I encourage you to speak up, to share your experiences, and to seek help if needed. Actually, even if you think you don’t need it – if something isn’t seeming ‘right’ talk to someone! Seek help! (Check out the deets at the end of this post).

I encourage you to practice some self-care. After all, mental health begins with ME.

 

Mental health begins with me

 

I remind you that no J-O-B is more important than you health. Actually pretty much nothing is (okay, that’s a reminder to myself too).

And lastly I ask you to check on the men in your life, and to KEEP CHECKING, because a lot of them can be bloody stubborn, quiet and unsuspecting. There is also still a lot of stigma preventing them from reaching out.

For some tips to help you nurture your mental health, check out my extensive Pinterest board.

 


 

If the content of this article has caused you distress, please seek advice from a support service in your country.

24/7 crisis support (Australia)

24/7 crisis support (US) toll free

 

 

 

 

 

 

 

 

 

  • Alisa
    October 14, 2016 at 8:17 am

    Thank you for this post, Janine. I’m in awe that you were able to string words together at such a horrific time.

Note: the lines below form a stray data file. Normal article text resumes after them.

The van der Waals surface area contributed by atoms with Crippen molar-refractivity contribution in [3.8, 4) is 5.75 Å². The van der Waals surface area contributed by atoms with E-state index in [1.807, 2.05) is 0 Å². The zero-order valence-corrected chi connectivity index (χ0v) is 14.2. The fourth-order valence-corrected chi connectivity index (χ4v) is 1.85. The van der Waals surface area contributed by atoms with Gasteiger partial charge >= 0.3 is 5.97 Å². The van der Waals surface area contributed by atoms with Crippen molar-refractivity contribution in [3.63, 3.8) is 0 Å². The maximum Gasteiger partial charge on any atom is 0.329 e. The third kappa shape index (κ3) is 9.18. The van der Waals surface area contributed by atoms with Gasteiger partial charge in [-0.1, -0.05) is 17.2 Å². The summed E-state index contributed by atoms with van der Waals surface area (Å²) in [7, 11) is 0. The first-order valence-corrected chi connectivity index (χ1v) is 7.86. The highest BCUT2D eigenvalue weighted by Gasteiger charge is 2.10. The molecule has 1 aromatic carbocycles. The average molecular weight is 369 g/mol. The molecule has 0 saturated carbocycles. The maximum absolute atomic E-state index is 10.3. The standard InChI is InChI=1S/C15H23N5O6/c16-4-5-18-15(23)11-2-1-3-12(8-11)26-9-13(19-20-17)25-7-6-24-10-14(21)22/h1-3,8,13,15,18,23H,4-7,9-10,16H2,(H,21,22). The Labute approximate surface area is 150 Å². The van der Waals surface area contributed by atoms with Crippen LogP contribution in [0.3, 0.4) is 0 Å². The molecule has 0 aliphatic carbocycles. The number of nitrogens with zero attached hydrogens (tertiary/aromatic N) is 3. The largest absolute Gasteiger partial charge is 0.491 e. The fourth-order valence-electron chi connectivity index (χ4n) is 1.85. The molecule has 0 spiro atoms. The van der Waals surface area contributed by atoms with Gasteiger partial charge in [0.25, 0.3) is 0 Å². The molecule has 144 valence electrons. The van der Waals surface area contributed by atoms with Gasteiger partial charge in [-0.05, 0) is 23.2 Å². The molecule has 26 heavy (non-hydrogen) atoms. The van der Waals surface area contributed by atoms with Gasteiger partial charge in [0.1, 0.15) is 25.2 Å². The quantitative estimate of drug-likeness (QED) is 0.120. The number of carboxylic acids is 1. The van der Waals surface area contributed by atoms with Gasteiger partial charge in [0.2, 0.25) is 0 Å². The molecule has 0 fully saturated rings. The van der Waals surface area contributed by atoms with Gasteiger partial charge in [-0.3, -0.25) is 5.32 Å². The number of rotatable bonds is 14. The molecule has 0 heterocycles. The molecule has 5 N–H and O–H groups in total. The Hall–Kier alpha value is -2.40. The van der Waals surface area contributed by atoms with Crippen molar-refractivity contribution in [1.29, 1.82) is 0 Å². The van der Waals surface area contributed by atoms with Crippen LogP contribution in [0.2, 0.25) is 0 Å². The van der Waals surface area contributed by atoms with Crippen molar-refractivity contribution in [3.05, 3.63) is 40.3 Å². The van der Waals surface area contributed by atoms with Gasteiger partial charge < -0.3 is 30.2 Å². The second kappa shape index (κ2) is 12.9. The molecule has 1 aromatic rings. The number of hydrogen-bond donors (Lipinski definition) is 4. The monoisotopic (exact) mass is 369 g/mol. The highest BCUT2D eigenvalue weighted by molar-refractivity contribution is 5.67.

I lost my Mum to mental illness almost two years ago after a very long battle. I’m receiving some assistance to help re-frame thoughts and habits as I’m prone to anxiety and depression tendencies. After getting over the initial grief, there is a mix of feelings, one being rejection because my mother decided me, my sis and others weren’t enough to live for. I also recognise mental illness can be like a cancer, except there is no scan to tell how far the illness has spread and eaten that person away. Some go into ‘remission’ and that’s awesome. I guess that conceptualisation helps me to separate the illness from the person. The Mum I knew would never leave. Mental illness not only effects the person suffering but also the people who are effectively ‘carers’ in these situations. It’s been extremely tough. I don’t ever want to hear the bashing on my front door by police officers ever again.
    I really hope you’re okay, Janine. I hope you have all the love and support you need at this time. xo

    • Janine Ripper
      October 14, 2016 at 10:14 am

      Hi Alisa, Your message really touched me this morning after a sleepless night and anxiety. Off to see my Mum tonight and spend time with the family before the funeral on Monday. Thanks for sharing your story. I can only imagine this is something you never recover from fully, but like (like…cant think of another word right now) how you describe mental illness as a cancer… and I agree it depends how far it has eaten that person away. I’ll be okay in time, although this has given me another reality check in how much time I don’t spend with my family and I am filled with regret. Thanks again. Your words mean so much today. Janine x

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    December 25, 2016 at 6:25 pm